This past July, a group of core American cavers spent 10 days exploring and mapping remote alpine caves in the Bob Marshall Wilderness of Montana.
With a surveyed depth of 1,659 ft, “Tears of the Turtle” is the deepest cave in the continental U.S. It is the first 500-meter deep limestone cave in the U.S.A., and on this expedition was pushed further than ever before.
“Tears”, as it’s known to cavers, became the deepest cave in 2014. At this time, the survey team surpassed the depth of previous record holder, New Mexico’s Lechuguilla cave, by a few feet. On that expedition, the team was halted at a passage of bottomless mud they named the “Slough of Despond”. Expedition leader Jason Ballensky recalled, “It’s the kind of mud you worry about getting stuck in and not getting out,” and getting stuck in cold, sloppy mud at the bottom of “Tears” is not a place a person would ever want to be. It’s the total opposite of climbing El Capitan, where one can simply retreat back to the bottom if something goes wrong.
“Tears of the Turtle” isn’t the glamorous cave pictured in one’s mind. There are no giant passages filled with beautiful formations; just an endless narrow crack descending into the abyss. Exploring this cave is Difficult with a capital D. Arguably the most remote spot in America, the hardest part isn’t the 22 mile wilderness approach; it’s not the sheer difficulty of descending the 49 ropes through tight, sharp, icy 37 degrees Fahrenheit passages of sludge. It’s mostly the task of hauling a cold and mud covered self back up the 500 meters to the surface with barely functioning ascenders jammed with goop. A rescue from the bottom is unthinkable.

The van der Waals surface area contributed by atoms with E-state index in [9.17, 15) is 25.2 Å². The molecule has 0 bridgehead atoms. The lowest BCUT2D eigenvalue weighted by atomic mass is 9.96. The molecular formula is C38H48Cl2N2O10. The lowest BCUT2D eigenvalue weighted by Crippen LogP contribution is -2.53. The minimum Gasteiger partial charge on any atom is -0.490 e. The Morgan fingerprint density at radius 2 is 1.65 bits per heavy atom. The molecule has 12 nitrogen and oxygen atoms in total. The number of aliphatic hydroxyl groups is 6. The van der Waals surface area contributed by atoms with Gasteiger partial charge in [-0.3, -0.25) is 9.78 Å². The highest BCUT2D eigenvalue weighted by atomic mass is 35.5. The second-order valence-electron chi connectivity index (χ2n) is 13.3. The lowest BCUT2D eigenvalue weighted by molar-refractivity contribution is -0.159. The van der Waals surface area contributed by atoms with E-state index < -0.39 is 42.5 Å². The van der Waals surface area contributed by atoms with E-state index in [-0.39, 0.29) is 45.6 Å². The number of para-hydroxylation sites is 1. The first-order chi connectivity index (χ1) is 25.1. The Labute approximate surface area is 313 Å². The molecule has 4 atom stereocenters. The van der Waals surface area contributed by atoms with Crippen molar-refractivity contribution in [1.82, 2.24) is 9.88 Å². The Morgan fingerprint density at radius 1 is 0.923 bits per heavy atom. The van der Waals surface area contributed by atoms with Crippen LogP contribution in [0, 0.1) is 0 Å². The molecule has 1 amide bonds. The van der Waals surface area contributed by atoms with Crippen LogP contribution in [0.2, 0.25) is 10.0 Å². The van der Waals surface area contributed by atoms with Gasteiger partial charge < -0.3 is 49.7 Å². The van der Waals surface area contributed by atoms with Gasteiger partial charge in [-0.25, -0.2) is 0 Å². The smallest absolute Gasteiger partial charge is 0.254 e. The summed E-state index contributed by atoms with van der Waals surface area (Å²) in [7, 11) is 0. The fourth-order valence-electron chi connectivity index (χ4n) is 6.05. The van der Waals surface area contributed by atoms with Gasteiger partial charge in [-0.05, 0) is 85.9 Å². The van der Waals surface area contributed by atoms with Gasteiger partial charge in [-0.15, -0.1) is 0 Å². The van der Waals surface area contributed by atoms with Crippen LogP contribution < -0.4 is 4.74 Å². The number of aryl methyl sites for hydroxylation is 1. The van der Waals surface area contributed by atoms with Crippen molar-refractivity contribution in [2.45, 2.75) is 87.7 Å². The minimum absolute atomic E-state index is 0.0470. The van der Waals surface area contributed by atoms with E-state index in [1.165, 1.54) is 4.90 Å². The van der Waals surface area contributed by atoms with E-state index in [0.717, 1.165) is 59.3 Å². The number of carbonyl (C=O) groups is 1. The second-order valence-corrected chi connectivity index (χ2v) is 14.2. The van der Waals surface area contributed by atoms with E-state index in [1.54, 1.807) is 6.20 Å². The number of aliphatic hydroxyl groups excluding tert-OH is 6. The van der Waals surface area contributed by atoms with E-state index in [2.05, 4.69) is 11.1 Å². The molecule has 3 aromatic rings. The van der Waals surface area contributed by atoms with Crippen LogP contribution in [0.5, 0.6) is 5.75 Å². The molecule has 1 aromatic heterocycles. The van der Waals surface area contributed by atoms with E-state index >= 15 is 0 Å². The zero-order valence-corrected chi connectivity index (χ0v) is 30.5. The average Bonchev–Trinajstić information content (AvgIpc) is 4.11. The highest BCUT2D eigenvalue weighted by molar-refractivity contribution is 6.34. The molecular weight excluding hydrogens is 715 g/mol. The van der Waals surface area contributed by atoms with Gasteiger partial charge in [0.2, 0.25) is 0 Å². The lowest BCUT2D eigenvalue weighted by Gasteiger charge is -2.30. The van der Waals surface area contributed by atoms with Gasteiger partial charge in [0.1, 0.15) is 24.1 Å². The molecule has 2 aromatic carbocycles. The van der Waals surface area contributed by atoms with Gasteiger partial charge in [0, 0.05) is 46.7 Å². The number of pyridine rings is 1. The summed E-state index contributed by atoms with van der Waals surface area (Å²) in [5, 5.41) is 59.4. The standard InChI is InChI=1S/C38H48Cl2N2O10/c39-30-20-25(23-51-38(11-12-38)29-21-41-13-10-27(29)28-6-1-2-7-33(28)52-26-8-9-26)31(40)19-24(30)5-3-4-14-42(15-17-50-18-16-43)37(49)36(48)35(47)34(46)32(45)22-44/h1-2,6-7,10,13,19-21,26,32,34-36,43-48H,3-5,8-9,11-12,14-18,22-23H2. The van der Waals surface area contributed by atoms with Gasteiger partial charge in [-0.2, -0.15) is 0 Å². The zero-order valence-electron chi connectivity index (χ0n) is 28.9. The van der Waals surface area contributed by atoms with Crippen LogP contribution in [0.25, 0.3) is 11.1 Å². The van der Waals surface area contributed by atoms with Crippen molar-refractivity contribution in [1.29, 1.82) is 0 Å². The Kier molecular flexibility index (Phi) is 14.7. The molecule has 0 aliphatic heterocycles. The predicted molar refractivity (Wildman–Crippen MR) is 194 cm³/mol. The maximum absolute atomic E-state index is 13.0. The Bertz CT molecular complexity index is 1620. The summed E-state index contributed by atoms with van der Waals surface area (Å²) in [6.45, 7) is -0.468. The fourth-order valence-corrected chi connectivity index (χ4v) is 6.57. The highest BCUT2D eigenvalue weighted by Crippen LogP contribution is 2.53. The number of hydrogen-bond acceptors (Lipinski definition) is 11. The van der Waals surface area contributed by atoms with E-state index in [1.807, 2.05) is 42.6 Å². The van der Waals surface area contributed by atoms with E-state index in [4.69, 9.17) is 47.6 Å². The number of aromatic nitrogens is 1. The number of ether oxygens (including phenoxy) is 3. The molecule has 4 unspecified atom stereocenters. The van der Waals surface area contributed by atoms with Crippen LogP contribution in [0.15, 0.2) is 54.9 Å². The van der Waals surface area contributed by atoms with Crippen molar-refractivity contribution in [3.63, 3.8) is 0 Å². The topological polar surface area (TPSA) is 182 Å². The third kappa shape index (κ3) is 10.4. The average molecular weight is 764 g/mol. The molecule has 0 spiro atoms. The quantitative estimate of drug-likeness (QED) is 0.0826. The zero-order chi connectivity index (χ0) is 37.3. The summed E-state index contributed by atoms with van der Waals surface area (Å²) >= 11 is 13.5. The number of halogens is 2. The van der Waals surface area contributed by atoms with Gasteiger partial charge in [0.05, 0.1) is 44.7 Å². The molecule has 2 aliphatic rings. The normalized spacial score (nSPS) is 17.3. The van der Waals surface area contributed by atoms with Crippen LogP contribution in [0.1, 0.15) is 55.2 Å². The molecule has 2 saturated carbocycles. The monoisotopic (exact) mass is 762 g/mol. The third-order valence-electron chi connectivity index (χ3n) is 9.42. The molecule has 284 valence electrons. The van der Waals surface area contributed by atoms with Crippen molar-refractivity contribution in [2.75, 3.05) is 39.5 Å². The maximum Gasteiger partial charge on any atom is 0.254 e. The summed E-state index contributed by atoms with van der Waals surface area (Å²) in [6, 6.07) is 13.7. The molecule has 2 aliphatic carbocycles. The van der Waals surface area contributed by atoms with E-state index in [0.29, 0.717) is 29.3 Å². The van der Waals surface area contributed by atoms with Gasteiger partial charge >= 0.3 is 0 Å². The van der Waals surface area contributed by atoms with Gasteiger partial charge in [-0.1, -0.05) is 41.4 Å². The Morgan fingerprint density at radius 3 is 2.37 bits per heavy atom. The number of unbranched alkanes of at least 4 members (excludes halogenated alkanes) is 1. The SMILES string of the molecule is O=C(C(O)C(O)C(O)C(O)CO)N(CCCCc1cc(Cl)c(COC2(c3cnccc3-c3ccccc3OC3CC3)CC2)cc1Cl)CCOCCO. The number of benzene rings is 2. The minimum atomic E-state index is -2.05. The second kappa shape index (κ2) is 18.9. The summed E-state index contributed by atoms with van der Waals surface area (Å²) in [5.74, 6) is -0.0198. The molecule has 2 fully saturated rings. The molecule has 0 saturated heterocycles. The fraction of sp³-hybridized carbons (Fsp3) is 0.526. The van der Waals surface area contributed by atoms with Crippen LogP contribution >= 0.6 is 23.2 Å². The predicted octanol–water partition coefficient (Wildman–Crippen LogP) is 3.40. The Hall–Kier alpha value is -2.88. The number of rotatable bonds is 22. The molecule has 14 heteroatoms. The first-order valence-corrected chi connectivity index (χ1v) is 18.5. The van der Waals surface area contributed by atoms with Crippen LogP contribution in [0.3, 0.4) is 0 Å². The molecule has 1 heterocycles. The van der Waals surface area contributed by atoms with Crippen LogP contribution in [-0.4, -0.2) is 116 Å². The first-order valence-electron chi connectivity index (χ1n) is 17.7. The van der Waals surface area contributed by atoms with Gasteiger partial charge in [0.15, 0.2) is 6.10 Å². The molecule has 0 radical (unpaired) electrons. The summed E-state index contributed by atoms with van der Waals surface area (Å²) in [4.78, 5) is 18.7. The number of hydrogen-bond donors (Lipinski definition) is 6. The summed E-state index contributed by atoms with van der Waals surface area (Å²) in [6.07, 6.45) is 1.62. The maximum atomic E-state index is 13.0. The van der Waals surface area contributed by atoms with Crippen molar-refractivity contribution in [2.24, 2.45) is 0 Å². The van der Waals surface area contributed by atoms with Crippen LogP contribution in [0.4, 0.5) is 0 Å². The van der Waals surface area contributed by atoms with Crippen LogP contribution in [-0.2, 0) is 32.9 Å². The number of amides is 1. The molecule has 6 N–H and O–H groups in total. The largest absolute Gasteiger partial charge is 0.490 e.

On this expedition, there was an advanced camp deep in a borehole passage above the previously unsurpassed mud pit. The camp provided the extra margin of safety and time needed to explore deeper. Two teams of three cavers each spent three days underground and used the middle day for an attempt to explore deeper. Several other cavers hauled gear to and from the camp in support of the mission.
Since the 2014 trip, plans emerged to surpass the “Slough of Despond” and an extra 1000 feet of rope was brought for what lay below. One plan involved bringing “mud shoes”, a sort of snow shoe device made for glacial mud flats. These quickly proved useless. The first descending team spent most of their efforts aid climbing the wall of the passage to surpass the mud. Beyond that obstacle, the team found more tight passages that continued mostly horizontally. Hardly the dream borehole passage everyone had hoped. Altogether, the teams combined surveyed 600 feet of new passage that descended only 30 feet.
“Tears continues downward and we are already making plans to go back.” — Jason Ballensky
A story about Obsession on Sidetracked magazine.
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